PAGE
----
So if it helps, I’m not thinking “zoo display” or “other” when I wonder about a black woman’s hair. I’m generally thinking about how beautiful black women are (far prettier than white women, IMO), how cool that hairstyle is, and whether I could learn anything from you about hair care, like how to get rid of all this damn frizz. But as I said, you have made me rethink my approach and I will be a lot more cautious in the future.

  • Matthew

    I’m a 50 year old white male. This reminds of when I was younger. I grew up “working poor” in the South. When I was a teenager, I took a job as a busboy in a Chinese restaurant. One of the dishwashers was black and had a large afro (it was the 70s). The Chinese staff who just arrived (from Taiwan) were fascinated with his hair and they just “had to touch it”! He thought it was funny and like the novelty. (BTW he was an accounting major at Norfolk State). Thanks for the story!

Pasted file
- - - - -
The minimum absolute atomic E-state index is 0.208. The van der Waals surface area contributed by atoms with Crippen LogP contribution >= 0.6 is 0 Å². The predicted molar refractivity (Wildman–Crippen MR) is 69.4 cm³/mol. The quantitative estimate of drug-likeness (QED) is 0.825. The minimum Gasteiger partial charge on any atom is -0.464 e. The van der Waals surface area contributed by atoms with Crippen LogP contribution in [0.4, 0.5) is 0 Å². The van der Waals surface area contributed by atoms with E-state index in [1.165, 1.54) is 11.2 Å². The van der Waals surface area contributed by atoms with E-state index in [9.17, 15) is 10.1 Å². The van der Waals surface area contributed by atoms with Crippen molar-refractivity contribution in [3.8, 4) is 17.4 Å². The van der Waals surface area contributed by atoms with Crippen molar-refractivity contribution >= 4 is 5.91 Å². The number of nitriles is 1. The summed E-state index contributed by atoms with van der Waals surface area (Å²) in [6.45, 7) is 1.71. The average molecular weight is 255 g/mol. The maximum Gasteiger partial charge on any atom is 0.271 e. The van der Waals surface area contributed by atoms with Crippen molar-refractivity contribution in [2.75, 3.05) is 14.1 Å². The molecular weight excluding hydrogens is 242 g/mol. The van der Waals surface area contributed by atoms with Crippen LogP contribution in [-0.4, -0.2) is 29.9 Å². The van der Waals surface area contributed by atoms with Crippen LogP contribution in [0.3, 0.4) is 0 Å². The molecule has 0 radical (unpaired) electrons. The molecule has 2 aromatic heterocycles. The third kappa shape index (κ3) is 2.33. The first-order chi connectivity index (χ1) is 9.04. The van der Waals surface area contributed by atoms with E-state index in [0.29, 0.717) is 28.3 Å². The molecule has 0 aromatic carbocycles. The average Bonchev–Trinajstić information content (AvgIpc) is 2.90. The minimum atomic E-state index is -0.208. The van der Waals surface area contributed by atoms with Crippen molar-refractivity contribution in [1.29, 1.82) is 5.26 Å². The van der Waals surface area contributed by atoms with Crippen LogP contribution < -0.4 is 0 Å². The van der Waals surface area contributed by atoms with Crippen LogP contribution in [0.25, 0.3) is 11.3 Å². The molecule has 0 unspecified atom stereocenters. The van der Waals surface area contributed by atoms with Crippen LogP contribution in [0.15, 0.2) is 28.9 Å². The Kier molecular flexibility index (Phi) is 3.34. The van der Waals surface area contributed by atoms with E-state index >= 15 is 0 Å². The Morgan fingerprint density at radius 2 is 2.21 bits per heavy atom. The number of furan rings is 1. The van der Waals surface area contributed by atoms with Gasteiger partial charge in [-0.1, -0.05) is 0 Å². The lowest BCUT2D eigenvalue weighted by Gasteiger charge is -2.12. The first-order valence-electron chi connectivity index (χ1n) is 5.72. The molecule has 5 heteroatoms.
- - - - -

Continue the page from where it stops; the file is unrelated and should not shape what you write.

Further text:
• Rosemary R

    What a creative way to draw attention to important issues and start a dialogue. You have a lot of people talking! Good job!